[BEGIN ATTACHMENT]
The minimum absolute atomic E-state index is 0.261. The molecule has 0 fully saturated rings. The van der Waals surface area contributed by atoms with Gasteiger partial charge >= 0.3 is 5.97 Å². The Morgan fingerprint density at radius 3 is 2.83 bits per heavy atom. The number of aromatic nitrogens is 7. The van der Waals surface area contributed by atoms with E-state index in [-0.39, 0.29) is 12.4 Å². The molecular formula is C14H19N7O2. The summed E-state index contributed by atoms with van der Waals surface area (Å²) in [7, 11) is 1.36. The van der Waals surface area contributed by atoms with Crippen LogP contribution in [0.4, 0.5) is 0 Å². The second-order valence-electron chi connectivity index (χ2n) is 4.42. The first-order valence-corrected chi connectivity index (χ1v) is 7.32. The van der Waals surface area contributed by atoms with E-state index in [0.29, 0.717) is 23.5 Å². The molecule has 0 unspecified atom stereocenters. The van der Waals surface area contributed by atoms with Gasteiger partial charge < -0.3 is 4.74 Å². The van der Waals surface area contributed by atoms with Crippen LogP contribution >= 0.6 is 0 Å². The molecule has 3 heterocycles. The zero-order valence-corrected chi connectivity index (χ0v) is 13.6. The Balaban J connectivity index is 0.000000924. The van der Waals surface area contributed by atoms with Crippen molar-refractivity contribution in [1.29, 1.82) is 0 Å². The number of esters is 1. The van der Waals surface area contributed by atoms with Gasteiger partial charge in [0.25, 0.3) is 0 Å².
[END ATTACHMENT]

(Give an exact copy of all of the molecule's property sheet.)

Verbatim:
The minimum absolute atomic E-state index is 0.261. The molecule has 0 fully saturated rings. The van der Waals surface area contributed by atoms with Gasteiger partial charge >= 0.3 is 5.97 Å². The Morgan fingerprint density at radius 3 is 2.83 bits per heavy atom. The number of aromatic nitrogens is 7. The van der Waals surface area contributed by atoms with E-state index in [-0.39, 0.29) is 12.4 Å². The molecular formula is C14H19N7O2. The summed E-state index contributed by atoms with van der Waals surface area (Å²) in [7, 11) is 1.36. The van der Waals surface area contributed by atoms with Crippen LogP contribution in [0.4, 0.5) is 0 Å². The second-order valence-electron chi connectivity index (χ2n) is 4.42. The first-order valence-corrected chi connectivity index (χ1v) is 7.32. The van der Waals surface area contributed by atoms with E-state index in [0.29, 0.717) is 23.5 Å². The molecule has 0 unspecified atom stereocenters. The van der Waals surface area contributed by atoms with Gasteiger partial charge < -0.3 is 4.74 Å². The van der Waals surface area contributed by atoms with Crippen LogP contribution >= 0.6 is 0 Å². The molecule has 3 heterocycles. The zero-order valence-corrected chi connectivity index (χ0v) is 13.6. The Balaban J connectivity index is 0.000000924. The van der Waals surface area contributed by atoms with Crippen molar-refractivity contribution in [1.29, 1.82) is 0 Å². The number of esters is 1. The van der Waals surface area contributed by atoms with Gasteiger partial charge in [0.25, 0.3) is 0 Å².